Yellowstone National Park has instituted a temporary area closure around Stephens Creek in anticipation of this year’s bison season.
According to a Yellowstone press release, the closure went into effect today, January 16, 2018.
During the closure period, the public will be prohibited from traveling through the area “in order to ensure visitor and staff safety during bison management operations.”
Stephens Creek is home to Yellowstone’s Bison Capture Facility, where bison are corralled and tested for brucellosis. Historically, those who tested positive were shipped to slaughter, with meats and hides distributed among Native American tribes.
In addition to the bison facility, Stephens Creek is also home to a native plant nursery and firing range.
This area is closed annually during bison operations, especially since the surrounding area is a draw for bison hunters.
You can see a map of the closure area below, courtesy of the National Park Service.
The hunting and slaughter of Yellowstone bison takes place under the Interagency Bison Management Plan (IBMP). Introduced in 2000, the IBMP mandates that state, federal, and tribal agencies work to prevent the spread of bison out of park boundaries.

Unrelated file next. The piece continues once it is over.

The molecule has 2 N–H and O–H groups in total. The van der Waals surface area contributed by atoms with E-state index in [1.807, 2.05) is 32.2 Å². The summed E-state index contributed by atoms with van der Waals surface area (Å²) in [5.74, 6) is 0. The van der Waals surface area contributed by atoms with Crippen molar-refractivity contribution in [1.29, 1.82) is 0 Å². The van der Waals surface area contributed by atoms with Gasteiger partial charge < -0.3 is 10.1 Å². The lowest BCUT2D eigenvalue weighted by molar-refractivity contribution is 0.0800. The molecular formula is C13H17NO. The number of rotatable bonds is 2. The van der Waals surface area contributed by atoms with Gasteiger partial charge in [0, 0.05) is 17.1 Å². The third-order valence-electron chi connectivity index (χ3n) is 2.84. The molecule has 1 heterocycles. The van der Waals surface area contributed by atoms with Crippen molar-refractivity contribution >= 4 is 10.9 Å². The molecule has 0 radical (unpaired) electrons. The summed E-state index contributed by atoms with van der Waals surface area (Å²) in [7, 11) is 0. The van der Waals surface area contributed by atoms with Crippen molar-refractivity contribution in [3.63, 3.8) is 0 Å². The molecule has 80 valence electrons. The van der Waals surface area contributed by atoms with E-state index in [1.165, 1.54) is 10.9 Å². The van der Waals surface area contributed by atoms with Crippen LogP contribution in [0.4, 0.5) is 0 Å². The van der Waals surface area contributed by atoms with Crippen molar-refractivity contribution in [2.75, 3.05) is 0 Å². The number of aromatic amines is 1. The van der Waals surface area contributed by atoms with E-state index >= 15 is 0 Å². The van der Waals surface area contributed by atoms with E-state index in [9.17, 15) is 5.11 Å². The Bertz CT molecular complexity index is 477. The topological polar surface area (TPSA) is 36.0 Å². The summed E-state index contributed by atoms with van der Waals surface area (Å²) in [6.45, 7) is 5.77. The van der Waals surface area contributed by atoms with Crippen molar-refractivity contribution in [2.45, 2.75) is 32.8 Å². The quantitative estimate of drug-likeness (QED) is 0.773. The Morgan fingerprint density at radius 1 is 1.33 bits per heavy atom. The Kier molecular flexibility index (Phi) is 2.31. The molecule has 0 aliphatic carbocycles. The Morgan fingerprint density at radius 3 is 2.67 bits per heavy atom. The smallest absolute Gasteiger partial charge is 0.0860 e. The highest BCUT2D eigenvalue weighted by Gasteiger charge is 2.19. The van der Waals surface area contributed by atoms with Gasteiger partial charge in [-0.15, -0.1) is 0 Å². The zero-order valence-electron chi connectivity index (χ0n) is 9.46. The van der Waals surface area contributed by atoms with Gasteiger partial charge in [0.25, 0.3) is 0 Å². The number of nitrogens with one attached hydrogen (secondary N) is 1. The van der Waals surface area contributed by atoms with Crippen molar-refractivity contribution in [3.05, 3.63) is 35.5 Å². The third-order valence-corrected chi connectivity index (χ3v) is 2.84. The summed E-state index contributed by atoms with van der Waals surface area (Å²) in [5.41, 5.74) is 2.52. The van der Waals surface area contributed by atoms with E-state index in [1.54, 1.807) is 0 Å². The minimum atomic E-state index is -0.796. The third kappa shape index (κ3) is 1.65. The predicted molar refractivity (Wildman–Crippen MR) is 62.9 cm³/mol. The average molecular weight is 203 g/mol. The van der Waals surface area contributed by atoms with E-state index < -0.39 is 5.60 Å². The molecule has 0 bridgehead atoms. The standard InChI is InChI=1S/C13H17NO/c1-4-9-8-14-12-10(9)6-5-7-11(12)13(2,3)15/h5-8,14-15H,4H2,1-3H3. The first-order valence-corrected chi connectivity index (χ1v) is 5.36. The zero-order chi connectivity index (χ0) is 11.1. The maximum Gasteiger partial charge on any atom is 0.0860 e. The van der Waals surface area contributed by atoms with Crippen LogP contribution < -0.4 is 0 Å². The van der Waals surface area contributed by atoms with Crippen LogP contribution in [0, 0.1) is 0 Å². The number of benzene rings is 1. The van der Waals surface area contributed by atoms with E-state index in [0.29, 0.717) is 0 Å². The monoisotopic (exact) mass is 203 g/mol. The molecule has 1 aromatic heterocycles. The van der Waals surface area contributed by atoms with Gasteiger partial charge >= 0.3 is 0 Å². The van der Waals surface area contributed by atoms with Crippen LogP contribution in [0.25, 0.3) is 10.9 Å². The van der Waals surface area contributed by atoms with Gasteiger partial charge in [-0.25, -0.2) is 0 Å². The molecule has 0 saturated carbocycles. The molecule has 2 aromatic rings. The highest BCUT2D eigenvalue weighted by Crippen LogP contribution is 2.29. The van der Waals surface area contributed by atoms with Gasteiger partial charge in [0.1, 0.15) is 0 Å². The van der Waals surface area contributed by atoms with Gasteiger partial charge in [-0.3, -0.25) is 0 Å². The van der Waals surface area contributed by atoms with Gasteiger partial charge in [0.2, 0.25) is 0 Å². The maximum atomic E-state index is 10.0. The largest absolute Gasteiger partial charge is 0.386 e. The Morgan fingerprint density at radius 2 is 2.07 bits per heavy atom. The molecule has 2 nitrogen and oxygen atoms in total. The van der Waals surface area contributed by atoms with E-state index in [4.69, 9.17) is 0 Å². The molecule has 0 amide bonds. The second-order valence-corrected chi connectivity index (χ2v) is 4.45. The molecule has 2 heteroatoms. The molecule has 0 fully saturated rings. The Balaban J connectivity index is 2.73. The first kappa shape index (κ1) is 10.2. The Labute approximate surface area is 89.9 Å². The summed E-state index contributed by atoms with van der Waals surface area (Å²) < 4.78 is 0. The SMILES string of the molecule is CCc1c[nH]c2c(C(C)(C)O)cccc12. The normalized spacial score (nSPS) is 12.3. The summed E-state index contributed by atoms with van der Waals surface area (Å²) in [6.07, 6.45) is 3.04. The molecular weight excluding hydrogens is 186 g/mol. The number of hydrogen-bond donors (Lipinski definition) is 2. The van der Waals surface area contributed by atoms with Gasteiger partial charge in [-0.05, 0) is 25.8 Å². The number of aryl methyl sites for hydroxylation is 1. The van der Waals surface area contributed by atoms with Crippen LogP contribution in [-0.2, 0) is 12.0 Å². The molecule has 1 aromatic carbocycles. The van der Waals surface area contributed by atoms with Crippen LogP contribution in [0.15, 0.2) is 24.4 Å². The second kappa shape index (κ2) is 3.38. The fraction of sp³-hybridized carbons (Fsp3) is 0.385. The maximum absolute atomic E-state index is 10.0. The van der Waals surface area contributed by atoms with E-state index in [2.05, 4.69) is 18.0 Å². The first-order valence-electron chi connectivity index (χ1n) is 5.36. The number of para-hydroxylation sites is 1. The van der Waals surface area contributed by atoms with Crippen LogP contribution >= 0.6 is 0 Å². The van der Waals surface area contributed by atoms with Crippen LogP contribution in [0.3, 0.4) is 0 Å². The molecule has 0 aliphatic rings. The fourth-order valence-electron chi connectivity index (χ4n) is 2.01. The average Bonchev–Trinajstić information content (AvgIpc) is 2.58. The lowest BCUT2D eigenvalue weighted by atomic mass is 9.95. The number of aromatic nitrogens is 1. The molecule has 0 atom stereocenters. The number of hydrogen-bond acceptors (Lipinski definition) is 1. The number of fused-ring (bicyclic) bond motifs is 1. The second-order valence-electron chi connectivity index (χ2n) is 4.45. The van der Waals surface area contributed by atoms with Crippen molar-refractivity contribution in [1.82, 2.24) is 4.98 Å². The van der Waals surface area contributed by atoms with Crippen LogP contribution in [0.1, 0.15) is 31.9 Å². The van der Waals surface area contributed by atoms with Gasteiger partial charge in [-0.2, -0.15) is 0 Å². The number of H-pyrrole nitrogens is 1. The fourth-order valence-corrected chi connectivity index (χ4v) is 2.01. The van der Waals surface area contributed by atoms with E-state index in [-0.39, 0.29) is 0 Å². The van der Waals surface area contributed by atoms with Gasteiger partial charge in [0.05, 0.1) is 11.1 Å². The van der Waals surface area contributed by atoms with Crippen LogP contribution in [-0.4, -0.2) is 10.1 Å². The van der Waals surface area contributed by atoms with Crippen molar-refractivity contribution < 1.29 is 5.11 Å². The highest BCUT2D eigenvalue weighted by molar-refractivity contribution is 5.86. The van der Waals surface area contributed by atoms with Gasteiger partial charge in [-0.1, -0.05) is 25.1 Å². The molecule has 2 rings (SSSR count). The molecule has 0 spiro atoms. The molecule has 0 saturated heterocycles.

Earlier this month, the IBMP partner agencies signed off on an operating plan for 2018, which you can read here.
Currently, there are an estimated 4,800 bison in Yellowstone National Park, down from approximately 5,500 bison. Last year, over 1,200 bison were slaughtered or hunted, one of the largest culls in recent years. This year, IBMP agencies are looking to take 600 to 900 bison.
Bison operations a source of fierce criticism from conservation groups and wild bison advocates, who argue culling is unnecessary and egregious.
Although operations take place in Yellowstone’s Northern Range, the culling of bison has had a disproportionate effect on the park’s central herd, which has declined markedly in recent years. Since the central herd is well within park boundaries, where hunting or killing of bison is strictly prohibited, these bison are nominally safe from operations.
Bison are killed primarily because most of the park’s herd carries brucellosis, a disease that induces abortions in cattle and costs livestock producers dearly in terms of quarantine costs and possible herd loss.
However, there has never been a case of bison-to-cattle brucellosis transmission. Further, a growing body of research shows elk are far more likely to transmit brucellosis to cattle than bison.
More recently, critics of bison management practices have called on livestock producers to shoulder the burden of managing their herds for brucellosis, rather than foisting the work onto the agencies collected under the IBMP. In particular, critics have called on producers to possibly explore vaccinating their cattle against brucellosis.
This summer, Yellowstone officials broached the possibility of building a quarantine facility within the existing Stephens Creek bison facility, after a deal to transfer some bison to a quarantine facility on the Fort Peck Indian Reservation in eastern Montana ran into issues. Currently, the park is working toward having a working quarantine area, following guidelines issued by Montana state veterinarian Marty Zaluski.